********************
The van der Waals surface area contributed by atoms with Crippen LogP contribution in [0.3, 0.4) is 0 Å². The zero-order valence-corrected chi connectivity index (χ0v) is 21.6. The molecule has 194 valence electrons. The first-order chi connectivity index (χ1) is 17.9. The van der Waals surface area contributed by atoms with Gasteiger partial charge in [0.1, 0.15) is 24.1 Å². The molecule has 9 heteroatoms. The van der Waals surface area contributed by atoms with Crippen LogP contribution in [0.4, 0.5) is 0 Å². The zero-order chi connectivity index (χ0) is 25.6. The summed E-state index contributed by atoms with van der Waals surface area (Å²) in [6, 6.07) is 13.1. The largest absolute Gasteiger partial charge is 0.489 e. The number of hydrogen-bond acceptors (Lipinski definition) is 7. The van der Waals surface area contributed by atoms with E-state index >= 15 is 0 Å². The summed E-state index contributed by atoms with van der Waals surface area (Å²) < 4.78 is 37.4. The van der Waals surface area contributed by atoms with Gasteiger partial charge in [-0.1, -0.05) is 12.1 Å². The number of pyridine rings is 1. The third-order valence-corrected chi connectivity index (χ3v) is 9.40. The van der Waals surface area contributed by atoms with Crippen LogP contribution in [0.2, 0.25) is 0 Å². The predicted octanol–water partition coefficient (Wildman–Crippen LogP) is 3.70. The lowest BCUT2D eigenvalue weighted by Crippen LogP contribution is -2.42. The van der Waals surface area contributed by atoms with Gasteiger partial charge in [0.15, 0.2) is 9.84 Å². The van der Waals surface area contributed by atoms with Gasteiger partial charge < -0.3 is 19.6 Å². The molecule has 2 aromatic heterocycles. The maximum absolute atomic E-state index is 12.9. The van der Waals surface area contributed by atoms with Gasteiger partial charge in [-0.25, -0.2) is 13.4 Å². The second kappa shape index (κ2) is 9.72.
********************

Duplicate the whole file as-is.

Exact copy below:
The van der Waals surface area contributed by atoms with Crippen LogP contribution in [0.3, 0.4) is 0 Å². The zero-order valence-corrected chi connectivity index (χ0v) is 21.6. The molecule has 194 valence electrons. The first-order chi connectivity index (χ1) is 17.9. The van der Waals surface area contributed by atoms with Gasteiger partial charge in [0.1, 0.15) is 24.1 Å². The molecule has 9 heteroatoms. The van der Waals surface area contributed by atoms with Crippen LogP contribution in [0.4, 0.5) is 0 Å². The zero-order chi connectivity index (χ0) is 25.6. The summed E-state index contributed by atoms with van der Waals surface area (Å²) in [6, 6.07) is 13.1. The largest absolute Gasteiger partial charge is 0.489 e. The number of hydrogen-bond acceptors (Lipinski definition) is 7. The van der Waals surface area contributed by atoms with E-state index >= 15 is 0 Å². The summed E-state index contributed by atoms with van der Waals surface area (Å²) < 4.78 is 37.4. The van der Waals surface area contributed by atoms with Gasteiger partial charge in [-0.1, -0.05) is 12.1 Å². The number of pyridine rings is 1. The third-order valence-corrected chi connectivity index (χ3v) is 9.40. The van der Waals surface area contributed by atoms with Crippen LogP contribution in [0.2, 0.25) is 0 Å². The predicted octanol–water partition coefficient (Wildman–Crippen LogP) is 3.70. The lowest BCUT2D eigenvalue weighted by Crippen LogP contribution is -2.42. The van der Waals surface area contributed by atoms with Gasteiger partial charge in [0.15, 0.2) is 9.84 Å². The van der Waals surface area contributed by atoms with Gasteiger partial charge < -0.3 is 19.6 Å². The molecule has 2 aromatic heterocycles. The maximum absolute atomic E-state index is 12.9. The van der Waals surface area contributed by atoms with Gasteiger partial charge in [-0.25, -0.2) is 13.4 Å². The second kappa shape index (κ2) is 9.72.